We have been working hard to strengthen solar development in West Virginia and are excited to announce that our Senate Bill legalizing on-site Power Purchase Agreements (PPAs) is on the Senate Economic Development agenda this Wednesday afternoon!

SB 611 is a common and powerful way to finance energy projects, like solar arrays!

The bill was introduced and single referenced to the Senate Economic Development Committee. Once passed, it will go straight to the Senate floor. We need your help to convince the committee members to vote YES on the bill …….

See also: https://wvecouncil.org/power-purchase-agreements-on-agenda-this-wednesday/


As Virginia’s schools look to solar, existing VA state law shuts down further development

From an Article by Sarah Vogelsong, Virginia Mercury, January 27, 2020

Since 2013, Virginia has run a pilot program allowing customers to use a financing mechanism known as the power purchase agreement, or PPA, with non-utility solar developers. Under a PPA, a developer installs solar panels on customers’ property and then sells the electricity back to them, usually for less than the utility would.

“PPAs are in a lot of ways a great equalizer,” said Rob Corradi, public affairs adviser for Sun Tribe Solar, one of Virginia’s most active developers in the PPA market and the company behind Middlesex’s solar. They “allow school systems and governments that don’t have access to a lot of capital to be able to access solar at a low cost.”

In Virginia, however, the pilot program came with a major string attached: a 50-megawatt cap on projects in the territory of Dominion Energy, the state’s largest electric utility. Once the State Corporation Commission (SCC) was notified the program had reached that scale, the process would grind to a halt. Unless they were already in the pipeline, no more projects could be developed.

On Jan. 7, a 65-kilowatt project at Chesapeake’s Church of St. Therese finally tripped the wire, bringing the total amount of power committed under the pilot to within 2 kilowatts of the cap — so close, said SCC spokesman Ken Schrad, that “no further notices of intent will be accepted by staff because no particular project would be that small.”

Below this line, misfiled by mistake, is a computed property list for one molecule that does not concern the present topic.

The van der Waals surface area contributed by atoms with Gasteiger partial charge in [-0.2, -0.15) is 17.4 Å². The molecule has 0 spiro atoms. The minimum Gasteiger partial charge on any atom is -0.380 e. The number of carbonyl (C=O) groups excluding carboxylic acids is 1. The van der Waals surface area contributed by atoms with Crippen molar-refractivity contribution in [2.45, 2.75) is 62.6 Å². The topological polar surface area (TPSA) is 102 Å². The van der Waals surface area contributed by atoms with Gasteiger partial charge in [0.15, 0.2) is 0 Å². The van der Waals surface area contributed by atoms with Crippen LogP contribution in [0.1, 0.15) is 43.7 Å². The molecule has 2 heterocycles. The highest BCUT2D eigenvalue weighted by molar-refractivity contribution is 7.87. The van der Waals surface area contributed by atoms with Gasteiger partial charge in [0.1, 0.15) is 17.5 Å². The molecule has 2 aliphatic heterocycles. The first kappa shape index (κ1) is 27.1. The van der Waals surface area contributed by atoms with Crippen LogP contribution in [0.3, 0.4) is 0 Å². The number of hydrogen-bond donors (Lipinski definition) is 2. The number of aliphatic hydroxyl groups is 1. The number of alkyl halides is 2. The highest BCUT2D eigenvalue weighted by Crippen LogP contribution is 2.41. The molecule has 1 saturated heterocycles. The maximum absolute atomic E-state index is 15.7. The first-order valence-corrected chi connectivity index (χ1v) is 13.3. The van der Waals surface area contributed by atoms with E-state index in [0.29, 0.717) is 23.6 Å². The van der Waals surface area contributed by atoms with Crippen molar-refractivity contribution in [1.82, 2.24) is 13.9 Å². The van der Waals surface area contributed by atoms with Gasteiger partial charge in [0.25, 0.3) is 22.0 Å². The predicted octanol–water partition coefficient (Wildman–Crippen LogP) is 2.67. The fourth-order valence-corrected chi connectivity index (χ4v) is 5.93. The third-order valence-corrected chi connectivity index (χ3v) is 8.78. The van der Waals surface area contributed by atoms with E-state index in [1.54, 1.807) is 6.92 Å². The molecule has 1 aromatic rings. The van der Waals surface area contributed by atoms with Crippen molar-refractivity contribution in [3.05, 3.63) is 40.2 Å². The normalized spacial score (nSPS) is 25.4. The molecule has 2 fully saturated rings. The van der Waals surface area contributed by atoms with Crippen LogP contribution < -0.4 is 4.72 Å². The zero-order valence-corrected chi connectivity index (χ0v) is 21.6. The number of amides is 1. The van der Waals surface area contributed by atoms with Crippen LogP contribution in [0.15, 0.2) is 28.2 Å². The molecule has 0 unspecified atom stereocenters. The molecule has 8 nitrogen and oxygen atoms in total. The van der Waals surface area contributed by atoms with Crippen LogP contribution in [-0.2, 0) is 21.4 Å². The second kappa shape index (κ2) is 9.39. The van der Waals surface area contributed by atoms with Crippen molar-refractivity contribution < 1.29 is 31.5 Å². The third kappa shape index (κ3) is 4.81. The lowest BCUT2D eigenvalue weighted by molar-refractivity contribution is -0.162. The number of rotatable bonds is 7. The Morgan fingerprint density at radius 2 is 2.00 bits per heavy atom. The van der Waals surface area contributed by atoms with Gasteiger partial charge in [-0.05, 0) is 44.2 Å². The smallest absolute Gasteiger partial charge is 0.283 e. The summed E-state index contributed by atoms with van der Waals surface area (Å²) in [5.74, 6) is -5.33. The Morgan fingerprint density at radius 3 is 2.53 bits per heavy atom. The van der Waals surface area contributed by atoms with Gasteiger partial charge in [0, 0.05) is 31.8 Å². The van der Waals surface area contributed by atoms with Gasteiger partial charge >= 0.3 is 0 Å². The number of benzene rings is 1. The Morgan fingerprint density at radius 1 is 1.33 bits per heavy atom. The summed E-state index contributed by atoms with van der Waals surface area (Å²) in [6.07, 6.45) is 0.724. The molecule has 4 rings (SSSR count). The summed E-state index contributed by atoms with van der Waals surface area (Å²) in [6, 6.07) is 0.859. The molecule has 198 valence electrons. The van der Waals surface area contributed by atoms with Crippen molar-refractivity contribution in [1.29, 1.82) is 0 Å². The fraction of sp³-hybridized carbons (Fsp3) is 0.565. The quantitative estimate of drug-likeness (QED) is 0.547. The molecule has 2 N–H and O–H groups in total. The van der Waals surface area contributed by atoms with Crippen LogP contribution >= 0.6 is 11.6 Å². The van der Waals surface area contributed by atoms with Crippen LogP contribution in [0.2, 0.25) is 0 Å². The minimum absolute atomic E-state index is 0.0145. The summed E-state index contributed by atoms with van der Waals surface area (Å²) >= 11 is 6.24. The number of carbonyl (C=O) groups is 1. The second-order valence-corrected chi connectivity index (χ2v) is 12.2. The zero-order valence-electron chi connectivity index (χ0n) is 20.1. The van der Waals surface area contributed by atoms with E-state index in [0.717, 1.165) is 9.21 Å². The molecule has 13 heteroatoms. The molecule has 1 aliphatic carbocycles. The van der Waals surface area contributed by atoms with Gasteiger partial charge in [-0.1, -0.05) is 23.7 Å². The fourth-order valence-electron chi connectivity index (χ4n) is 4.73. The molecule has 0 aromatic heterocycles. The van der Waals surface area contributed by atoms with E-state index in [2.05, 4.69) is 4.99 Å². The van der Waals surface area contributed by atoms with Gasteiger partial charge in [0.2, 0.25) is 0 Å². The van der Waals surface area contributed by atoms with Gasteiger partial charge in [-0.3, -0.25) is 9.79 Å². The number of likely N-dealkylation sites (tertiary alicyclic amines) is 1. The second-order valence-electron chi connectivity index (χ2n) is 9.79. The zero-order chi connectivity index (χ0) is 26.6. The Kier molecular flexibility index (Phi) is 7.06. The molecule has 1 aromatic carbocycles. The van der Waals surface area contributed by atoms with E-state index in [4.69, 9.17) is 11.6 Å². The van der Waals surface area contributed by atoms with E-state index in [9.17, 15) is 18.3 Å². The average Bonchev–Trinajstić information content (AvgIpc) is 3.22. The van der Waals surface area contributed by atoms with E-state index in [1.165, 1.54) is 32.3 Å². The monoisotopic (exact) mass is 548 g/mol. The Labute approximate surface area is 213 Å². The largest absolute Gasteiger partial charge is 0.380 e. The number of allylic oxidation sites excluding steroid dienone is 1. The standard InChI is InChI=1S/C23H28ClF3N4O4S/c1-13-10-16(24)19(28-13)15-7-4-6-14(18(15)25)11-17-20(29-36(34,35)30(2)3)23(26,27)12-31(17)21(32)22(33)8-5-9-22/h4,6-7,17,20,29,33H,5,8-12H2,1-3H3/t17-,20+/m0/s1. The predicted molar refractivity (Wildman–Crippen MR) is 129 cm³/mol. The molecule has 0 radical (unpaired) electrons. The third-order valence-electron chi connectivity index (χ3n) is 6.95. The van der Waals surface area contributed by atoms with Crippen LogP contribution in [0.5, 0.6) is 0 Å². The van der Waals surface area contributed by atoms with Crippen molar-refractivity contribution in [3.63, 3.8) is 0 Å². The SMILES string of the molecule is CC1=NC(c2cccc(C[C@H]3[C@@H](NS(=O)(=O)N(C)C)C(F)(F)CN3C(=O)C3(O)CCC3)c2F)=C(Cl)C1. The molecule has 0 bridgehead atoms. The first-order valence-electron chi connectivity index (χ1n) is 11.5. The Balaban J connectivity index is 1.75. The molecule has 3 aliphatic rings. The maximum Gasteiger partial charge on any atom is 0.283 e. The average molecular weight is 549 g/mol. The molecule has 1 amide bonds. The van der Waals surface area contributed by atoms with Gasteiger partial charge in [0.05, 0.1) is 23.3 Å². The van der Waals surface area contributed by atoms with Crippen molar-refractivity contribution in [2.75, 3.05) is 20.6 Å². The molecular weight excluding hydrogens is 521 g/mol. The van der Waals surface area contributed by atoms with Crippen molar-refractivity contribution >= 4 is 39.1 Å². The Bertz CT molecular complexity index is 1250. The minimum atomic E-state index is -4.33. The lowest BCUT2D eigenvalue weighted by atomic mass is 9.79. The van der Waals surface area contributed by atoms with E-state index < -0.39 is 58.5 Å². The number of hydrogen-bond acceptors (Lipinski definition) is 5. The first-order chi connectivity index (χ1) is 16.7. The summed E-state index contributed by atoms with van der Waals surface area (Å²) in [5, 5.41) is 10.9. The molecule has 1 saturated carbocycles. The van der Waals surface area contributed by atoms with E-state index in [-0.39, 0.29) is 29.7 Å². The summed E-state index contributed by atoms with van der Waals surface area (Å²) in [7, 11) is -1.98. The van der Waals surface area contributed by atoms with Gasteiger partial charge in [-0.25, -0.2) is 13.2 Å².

The reaching of the cap was in many ways not a surprise. Bills proposing that the cap be raised had been filed during the 2019 General Assembly. A November report to the governor and the legislature from the SCC had flagged the possibility that the cap would soon be reached and noted that officials “may wish to consider increasing the program limit.” Letters from solar developers warned that already market uncertainty was spreading.

“There’s this huge unmet contracted demand that won’t be built or can’t be built until the cap is raised,” Tony Smith, CEO of solar developer Secure Futures, told the Mercury. “That has ripple effects on the marketplace. Already we’re hearing from public school districts that have requests for proposals (RFP’s) or want to have projects that they’re holding off.”

NOTE: In California, Solar Star 1 and Solar Star 2 are already installed. The first one has a capacity of 314MW and the second one has 265MW. These are the largest in the USA. The Longview solar farm on the Mason Dixon Line (WV & PA) would be 70MW.